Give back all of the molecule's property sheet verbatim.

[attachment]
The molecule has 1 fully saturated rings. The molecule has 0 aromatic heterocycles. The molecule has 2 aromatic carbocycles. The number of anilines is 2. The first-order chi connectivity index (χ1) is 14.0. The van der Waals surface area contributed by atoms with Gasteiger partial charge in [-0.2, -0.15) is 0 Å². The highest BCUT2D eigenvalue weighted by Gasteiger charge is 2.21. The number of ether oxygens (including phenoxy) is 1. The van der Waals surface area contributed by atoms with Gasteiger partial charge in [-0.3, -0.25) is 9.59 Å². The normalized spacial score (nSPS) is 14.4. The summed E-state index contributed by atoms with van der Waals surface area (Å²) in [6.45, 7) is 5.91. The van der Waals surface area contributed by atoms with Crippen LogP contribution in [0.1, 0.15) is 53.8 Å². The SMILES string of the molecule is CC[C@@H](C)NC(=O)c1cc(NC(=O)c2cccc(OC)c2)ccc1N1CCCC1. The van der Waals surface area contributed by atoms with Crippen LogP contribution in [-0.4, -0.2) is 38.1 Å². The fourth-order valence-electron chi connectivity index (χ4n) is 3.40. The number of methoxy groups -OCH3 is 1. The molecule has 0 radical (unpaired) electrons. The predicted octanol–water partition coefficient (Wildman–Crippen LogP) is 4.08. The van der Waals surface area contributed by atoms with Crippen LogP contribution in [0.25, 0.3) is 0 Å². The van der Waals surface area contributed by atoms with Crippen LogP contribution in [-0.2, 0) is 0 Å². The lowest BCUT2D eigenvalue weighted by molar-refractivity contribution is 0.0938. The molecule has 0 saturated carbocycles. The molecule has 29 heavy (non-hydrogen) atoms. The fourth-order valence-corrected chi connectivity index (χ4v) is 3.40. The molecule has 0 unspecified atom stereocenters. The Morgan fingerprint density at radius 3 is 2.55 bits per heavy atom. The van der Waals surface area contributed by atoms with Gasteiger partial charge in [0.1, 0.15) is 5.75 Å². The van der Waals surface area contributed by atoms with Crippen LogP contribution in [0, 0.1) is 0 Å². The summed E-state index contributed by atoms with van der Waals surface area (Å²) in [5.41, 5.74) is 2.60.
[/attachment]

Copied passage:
The molecule has 1 fully saturated rings. The molecule has 0 aromatic heterocycles. The molecule has 2 aromatic carbocycles. The number of anilines is 2. The first-order chi connectivity index (χ1) is 14.0. The van der Waals surface area contributed by atoms with Gasteiger partial charge in [-0.2, -0.15) is 0 Å². The highest BCUT2D eigenvalue weighted by Gasteiger charge is 2.21. The number of ether oxygens (including phenoxy) is 1. The van der Waals surface area contributed by atoms with Gasteiger partial charge in [-0.3, -0.25) is 9.59 Å². The normalized spacial score (nSPS) is 14.4. The summed E-state index contributed by atoms with van der Waals surface area (Å²) in [6.45, 7) is 5.91. The van der Waals surface area contributed by atoms with Crippen LogP contribution in [0.1, 0.15) is 53.8 Å². The SMILES string of the molecule is CC[C@@H](C)NC(=O)c1cc(NC(=O)c2cccc(OC)c2)ccc1N1CCCC1. The van der Waals surface area contributed by atoms with Crippen LogP contribution in [-0.4, -0.2) is 38.1 Å². The fourth-order valence-electron chi connectivity index (χ4n) is 3.40. The number of methoxy groups -OCH3 is 1. The molecule has 0 radical (unpaired) electrons. The predicted octanol–water partition coefficient (Wildman–Crippen LogP) is 4.08. The van der Waals surface area contributed by atoms with Crippen LogP contribution in [0.25, 0.3) is 0 Å². The van der Waals surface area contributed by atoms with Crippen LogP contribution in [-0.2, 0) is 0 Å². The lowest BCUT2D eigenvalue weighted by molar-refractivity contribution is 0.0938. The molecule has 0 saturated carbocycles. The molecule has 29 heavy (non-hydrogen) atoms. The fourth-order valence-corrected chi connectivity index (χ4v) is 3.40. The molecule has 0 unspecified atom stereocenters. The Morgan fingerprint density at radius 3 is 2.55 bits per heavy atom. The van der Waals surface area contributed by atoms with Gasteiger partial charge in [0.1, 0.15) is 5.75 Å². The van der Waals surface area contributed by atoms with Crippen LogP contribution in [0, 0.1) is 0 Å². The summed E-state index contributed by atoms with van der Waals surface area (Å²) in [5.41, 5.74) is 2.60.